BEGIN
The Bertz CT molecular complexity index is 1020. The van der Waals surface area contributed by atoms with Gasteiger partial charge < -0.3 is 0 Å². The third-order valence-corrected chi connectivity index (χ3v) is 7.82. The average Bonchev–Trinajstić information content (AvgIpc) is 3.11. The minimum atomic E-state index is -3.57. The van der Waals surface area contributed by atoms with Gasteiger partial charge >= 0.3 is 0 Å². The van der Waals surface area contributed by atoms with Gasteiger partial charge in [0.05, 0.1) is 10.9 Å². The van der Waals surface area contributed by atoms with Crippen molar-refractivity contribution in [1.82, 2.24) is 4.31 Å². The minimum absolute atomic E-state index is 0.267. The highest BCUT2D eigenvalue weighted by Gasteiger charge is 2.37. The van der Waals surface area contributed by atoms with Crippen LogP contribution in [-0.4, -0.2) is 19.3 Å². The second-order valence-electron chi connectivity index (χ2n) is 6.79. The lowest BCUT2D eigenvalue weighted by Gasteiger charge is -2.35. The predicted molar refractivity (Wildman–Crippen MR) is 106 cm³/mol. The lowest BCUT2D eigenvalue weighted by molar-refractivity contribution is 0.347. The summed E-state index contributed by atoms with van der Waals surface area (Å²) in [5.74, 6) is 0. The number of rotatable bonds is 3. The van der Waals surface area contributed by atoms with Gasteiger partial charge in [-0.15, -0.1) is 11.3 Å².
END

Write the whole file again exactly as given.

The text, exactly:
The Bertz CT molecular complexity index is 1020. The van der Waals surface area contributed by atoms with Gasteiger partial charge < -0.3 is 0 Å². The third-order valence-corrected chi connectivity index (χ3v) is 7.82. The average Bonchev–Trinajstić information content (AvgIpc) is 3.11. The minimum atomic E-state index is -3.57. The van der Waals surface area contributed by atoms with Gasteiger partial charge >= 0.3 is 0 Å². The van der Waals surface area contributed by atoms with Gasteiger partial charge in [0.05, 0.1) is 10.9 Å². The van der Waals surface area contributed by atoms with Crippen molar-refractivity contribution in [1.82, 2.24) is 4.31 Å². The minimum absolute atomic E-state index is 0.267. The highest BCUT2D eigenvalue weighted by Gasteiger charge is 2.37. The van der Waals surface area contributed by atoms with Crippen LogP contribution in [-0.4, -0.2) is 19.3 Å². The second-order valence-electron chi connectivity index (χ2n) is 6.79. The lowest BCUT2D eigenvalue weighted by Gasteiger charge is -2.35. The predicted molar refractivity (Wildman–Crippen MR) is 106 cm³/mol. The lowest BCUT2D eigenvalue weighted by molar-refractivity contribution is 0.347. The summed E-state index contributed by atoms with van der Waals surface area (Å²) in [5.74, 6) is 0. The number of rotatable bonds is 3. The van der Waals surface area contributed by atoms with Gasteiger partial charge in [-0.15, -0.1) is 11.3 Å².